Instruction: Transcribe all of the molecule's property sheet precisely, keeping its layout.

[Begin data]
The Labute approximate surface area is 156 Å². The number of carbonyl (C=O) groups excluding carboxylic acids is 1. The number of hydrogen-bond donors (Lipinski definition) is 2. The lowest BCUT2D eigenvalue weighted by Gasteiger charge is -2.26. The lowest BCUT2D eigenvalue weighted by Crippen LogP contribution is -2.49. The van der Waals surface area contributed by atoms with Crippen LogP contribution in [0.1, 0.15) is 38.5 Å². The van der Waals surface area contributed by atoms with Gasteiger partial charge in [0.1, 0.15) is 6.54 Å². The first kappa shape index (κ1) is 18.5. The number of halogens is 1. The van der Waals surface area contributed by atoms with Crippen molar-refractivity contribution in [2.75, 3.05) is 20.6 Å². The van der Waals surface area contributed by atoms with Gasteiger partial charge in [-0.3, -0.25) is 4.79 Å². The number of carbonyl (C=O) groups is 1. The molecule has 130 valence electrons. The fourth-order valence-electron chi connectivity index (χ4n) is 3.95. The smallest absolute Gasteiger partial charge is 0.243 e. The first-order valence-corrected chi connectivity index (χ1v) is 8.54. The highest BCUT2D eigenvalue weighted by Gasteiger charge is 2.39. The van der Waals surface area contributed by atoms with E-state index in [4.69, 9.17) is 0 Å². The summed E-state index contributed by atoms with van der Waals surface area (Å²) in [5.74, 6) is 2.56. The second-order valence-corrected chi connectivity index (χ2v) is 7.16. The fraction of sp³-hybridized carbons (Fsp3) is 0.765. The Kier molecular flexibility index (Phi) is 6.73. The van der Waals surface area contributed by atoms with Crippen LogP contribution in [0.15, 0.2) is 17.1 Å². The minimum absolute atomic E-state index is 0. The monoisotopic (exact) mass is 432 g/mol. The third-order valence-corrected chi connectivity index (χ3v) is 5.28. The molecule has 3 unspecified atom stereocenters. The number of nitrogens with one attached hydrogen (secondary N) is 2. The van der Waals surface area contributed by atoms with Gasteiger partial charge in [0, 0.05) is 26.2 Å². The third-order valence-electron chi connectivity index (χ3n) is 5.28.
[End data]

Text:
The Labute approximate surface area is 156 Å². The number of carbonyl (C=O) groups excluding carboxylic acids is 1. The number of hydrogen-bond donors (Lipinski definition) is 2. The lowest BCUT2D eigenvalue weighted by Gasteiger charge is -2.26. The lowest BCUT2D eigenvalue weighted by Crippen LogP contribution is -2.49. The van der Waals surface area contributed by atoms with Crippen LogP contribution in [0.1, 0.15) is 38.5 Å². The van der Waals surface area contributed by atoms with Gasteiger partial charge in [0.1, 0.15) is 6.54 Å². The first kappa shape index (κ1) is 18.5. The number of halogens is 1. The van der Waals surface area contributed by atoms with Crippen molar-refractivity contribution in [2.75, 3.05) is 20.6 Å². The van der Waals surface area contributed by atoms with Gasteiger partial charge in [-0.3, -0.25) is 4.79 Å². The number of carbonyl (C=O) groups is 1. The molecule has 130 valence electrons. The fourth-order valence-electron chi connectivity index (χ4n) is 3.95. The smallest absolute Gasteiger partial charge is 0.243 e. The first-order valence-corrected chi connectivity index (χ1v) is 8.54. The highest BCUT2D eigenvalue weighted by Gasteiger charge is 2.39. The van der Waals surface area contributed by atoms with E-state index in [4.69, 9.17) is 0 Å². The summed E-state index contributed by atoms with van der Waals surface area (Å²) in [5.74, 6) is 2.56. The second-order valence-corrected chi connectivity index (χ2v) is 7.16. The fraction of sp³-hybridized carbons (Fsp3) is 0.765. The Kier molecular flexibility index (Phi) is 6.73. The van der Waals surface area contributed by atoms with Crippen LogP contribution in [0.15, 0.2) is 17.1 Å². The minimum absolute atomic E-state index is 0. The monoisotopic (exact) mass is 432 g/mol. The third-order valence-corrected chi connectivity index (χ3v) is 5.28. The molecule has 3 unspecified atom stereocenters. The number of nitrogens with one attached hydrogen (secondary N) is 2. The van der Waals surface area contributed by atoms with Gasteiger partial charge in [0, 0.05) is 26.2 Å². The third-order valence-electron chi connectivity index (χ3n) is 5.28.